Employer matching contributions are tax deductible, and the rise in the employer’s cost of matching contributions under automatic enrollment will ordinarily be modest—and less than proportional to the increase in participation.
Assume, for example, a fairly typical 401(k): 75 percent of the eligible employees participate, the average employee contribution is between 6 ½ and 7 percent of pay, and the employer’s match is 50 cents on the dollar up to 6 percent of pay.
If automatic enrollment increased participation to 90 percent of eligible employees, which is typical, the increase would be 20 percent over existing participation. But the additional employer match might represent only a 10 percent or smaller increase over the current match. Here's why:
Most importantly perhaps, the increased matching contribution (unlike a DB plan contribution obligation) is relatively predictable and easy to take into account in planning and budgeting.
Organizations sponsoring 401(k) plans are increasingly adopting automatic enrollment and other automatic features. Surveys show that nearly all companies using automatic enrollment are satisfied with it—and so are as many as 98 percent of their employees.4 In fact, it looks like automatic enrollment will soon become the norm in the 401(k) universe.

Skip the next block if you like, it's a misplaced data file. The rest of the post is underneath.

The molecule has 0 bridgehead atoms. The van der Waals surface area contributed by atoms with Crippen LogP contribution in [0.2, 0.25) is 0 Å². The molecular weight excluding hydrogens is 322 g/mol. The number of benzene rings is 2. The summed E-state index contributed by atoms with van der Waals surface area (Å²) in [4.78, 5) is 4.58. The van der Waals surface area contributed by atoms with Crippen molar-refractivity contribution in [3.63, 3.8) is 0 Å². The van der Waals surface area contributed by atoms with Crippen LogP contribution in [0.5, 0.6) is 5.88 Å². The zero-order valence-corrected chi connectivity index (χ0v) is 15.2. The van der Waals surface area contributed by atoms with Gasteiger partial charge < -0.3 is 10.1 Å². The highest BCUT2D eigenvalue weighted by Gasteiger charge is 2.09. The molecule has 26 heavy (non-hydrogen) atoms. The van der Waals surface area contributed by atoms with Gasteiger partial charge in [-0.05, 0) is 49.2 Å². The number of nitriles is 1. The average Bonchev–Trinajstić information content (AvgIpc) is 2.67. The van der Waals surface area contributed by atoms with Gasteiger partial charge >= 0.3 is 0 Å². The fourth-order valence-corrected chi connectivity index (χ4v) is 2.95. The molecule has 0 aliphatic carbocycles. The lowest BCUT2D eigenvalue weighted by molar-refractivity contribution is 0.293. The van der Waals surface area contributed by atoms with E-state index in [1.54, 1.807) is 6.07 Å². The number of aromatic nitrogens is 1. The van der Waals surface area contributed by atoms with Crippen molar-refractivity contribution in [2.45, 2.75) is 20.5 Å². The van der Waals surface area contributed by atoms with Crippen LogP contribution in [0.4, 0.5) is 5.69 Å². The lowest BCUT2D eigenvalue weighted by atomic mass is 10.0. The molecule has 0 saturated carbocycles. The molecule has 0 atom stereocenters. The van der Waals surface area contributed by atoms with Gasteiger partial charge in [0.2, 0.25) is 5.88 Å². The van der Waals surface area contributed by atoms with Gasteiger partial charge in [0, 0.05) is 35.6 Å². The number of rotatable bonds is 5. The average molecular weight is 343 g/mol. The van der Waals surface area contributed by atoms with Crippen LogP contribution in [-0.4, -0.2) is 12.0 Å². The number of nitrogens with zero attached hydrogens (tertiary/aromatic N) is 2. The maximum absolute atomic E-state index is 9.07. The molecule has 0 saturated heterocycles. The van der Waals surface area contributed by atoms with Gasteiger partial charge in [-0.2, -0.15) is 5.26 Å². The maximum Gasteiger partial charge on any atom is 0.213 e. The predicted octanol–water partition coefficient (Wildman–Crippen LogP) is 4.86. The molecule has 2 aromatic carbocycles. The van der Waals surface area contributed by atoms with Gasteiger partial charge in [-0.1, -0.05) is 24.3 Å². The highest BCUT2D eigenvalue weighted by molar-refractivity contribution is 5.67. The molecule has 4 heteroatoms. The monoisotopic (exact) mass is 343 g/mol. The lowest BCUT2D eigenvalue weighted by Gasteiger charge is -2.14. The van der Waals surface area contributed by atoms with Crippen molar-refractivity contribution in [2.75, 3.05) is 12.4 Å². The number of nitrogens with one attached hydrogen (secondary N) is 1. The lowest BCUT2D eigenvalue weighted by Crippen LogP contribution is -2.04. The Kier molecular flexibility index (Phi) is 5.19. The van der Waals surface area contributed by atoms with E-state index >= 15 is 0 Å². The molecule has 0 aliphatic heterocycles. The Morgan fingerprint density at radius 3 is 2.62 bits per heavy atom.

1.Sarah Holden and Jack VanDerhei, “The Influence of Automatic Enrollment, Catch-Up, and IRA Contributions on 401(k) Accumulations at Retirement,” Employee Benefit Research Institute, 2005.
2. Peter Orszag and Eric Rodriguez, “Retirement Security for Latinos: Bolstering Coverage, Savings and Adequacy,” RSP Policy Brief No. 2005-7, July 2005. Retirement Security Project and National Council of La Raza, Washington D.C. See also “The Ariel-Schwab Black Paper,” published by Ariel Mutual Funds and Charles Schwab, October 2007.